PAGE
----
LINCOLN, Neb. - A new report shows prison officials have made modest progress in reducing their overreliance on solitary confinement, due to legislative reforms over the past few years. However, the Department of Corrections must do more to reduce their reliance on solitary confinement and instead focus their efforts on alternatives that lead to rehabilitation outcomes.

Among the key findings of the Nebraska Department of Correctional Services report:

  • 1,793 individuals were held in solitary confinement for at least a day during the 2020 fiscal year. On average, 292 people were held in solitary confinement daily.
  • The average length of time spent in solitary confinement was 34.28 days, with some Nebraskans being held for over 1,000 days. This violates the human rights best practices known as “the Mandela Rules” which establishes that solitary confinement should never last beyond 15 straight days.
  • The daily average is a decrease of almost 80 people from 2019. This reduction is due to a new law that bans the use of solitary confinement for most minors and other vulnerable people, such as people who are pregnant or those with a serious mental illness.
  • Despite these clear bans, the report shows that people with serious mental illness are still held in solitary confinement. In the 2020 fiscal year, ⅓ of all people held in solitary confinement had a serious mental illness, such as Schizophrenia or Bipolar Disorder.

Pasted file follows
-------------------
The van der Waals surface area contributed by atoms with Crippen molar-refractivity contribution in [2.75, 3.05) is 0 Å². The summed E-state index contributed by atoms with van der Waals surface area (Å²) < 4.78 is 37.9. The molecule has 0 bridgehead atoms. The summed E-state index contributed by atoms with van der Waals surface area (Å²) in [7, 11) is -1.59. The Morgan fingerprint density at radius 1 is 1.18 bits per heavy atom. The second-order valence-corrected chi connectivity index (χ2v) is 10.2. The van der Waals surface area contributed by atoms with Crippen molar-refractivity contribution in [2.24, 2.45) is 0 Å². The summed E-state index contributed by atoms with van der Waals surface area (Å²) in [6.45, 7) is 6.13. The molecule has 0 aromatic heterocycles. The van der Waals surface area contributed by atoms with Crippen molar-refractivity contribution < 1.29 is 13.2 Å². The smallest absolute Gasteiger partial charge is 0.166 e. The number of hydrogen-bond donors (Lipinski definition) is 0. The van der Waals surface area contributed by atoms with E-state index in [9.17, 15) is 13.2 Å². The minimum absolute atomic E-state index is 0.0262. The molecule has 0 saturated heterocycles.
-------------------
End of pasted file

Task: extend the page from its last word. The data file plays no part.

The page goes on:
• There is also a continued trend of racial disparities in solitary confinement with both Black and Hispanic men overrepresented in the solitary confinement population compared to the whole general prison population.

While there has been some progress, partly due to the ACLU of Nebraska’s multiyear advocacy campaigns to help legislative efforts to reduce solitary confinement, this isn’t enough. NDCS must do more to increase the use of rehabilitation alternatives.

ACLU of Nebraska Executive Director Danielle Conrad said prison officials must follow the law and make better choices now to ensure successful reentry down the road.

“State law is not a suggestion,” Conrad said. “It is unequivocal that long-term isolation exacerbates mental illness and does nothing to prepare people to successfully transition back to our communities when they are released. While we welcome any reduction in use of solitary confinement, prison officials can and must do more to reduce its use and end the human rights abuses which include placing Nebraskans who are mentally ill in solitary. The time is now for the Department of Corrections to immediately adopt policies and practices to replace this inhumane practice with fair and humane treatment to ensure basic dignity and advance our shared public safety goals.”